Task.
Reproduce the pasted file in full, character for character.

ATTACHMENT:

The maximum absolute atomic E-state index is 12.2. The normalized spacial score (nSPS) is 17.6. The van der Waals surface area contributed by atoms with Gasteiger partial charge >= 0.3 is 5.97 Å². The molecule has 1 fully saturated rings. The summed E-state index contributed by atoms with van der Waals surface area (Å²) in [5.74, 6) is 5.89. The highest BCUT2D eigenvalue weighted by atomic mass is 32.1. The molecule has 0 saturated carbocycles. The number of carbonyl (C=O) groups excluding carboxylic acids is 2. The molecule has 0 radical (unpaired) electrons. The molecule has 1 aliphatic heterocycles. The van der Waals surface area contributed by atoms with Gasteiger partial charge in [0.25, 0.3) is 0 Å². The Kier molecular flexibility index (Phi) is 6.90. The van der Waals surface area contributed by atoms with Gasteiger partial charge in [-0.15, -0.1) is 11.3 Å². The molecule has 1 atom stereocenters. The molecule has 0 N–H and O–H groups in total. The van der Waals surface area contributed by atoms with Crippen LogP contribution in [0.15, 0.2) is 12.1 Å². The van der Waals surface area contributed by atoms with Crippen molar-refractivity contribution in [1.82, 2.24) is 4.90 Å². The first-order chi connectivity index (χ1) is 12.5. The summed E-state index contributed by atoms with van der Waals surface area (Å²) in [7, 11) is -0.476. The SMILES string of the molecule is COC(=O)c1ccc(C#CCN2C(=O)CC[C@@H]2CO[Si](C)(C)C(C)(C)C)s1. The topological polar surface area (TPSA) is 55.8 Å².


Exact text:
The maximum absolute atomic E-state index is 12.2. The normalized spacial score (nSPS) is 17.6. The van der Waals surface area contributed by atoms with Gasteiger partial charge >= 0.3 is 5.97 Å². The molecule has 1 fully saturated rings. The summed E-state index contributed by atoms with van der Waals surface area (Å²) in [5.74, 6) is 5.89. The highest BCUT2D eigenvalue weighted by atomic mass is 32.1. The molecule has 0 saturated carbocycles. The number of carbonyl (C=O) groups excluding carboxylic acids is 2. The molecule has 0 radical (unpaired) electrons. The molecule has 1 aliphatic heterocycles. The van der Waals surface area contributed by atoms with Gasteiger partial charge in [0.25, 0.3) is 0 Å². The Kier molecular flexibility index (Phi) is 6.90. The van der Waals surface area contributed by atoms with Gasteiger partial charge in [-0.15, -0.1) is 11.3 Å². The molecule has 1 atom stereocenters. The molecule has 0 N–H and O–H groups in total. The van der Waals surface area contributed by atoms with Crippen LogP contribution in [0.15, 0.2) is 12.1 Å². The van der Waals surface area contributed by atoms with Crippen molar-refractivity contribution in [1.82, 2.24) is 4.90 Å². The first-order chi connectivity index (χ1) is 12.5. The summed E-state index contributed by atoms with van der Waals surface area (Å²) in [7, 11) is -0.476. The SMILES string of the molecule is COC(=O)c1ccc(C#CCN2C(=O)CC[C@@H]2CO[Si](C)(C)C(C)(C)C)s1. The topological polar surface area (TPSA) is 55.8 Å².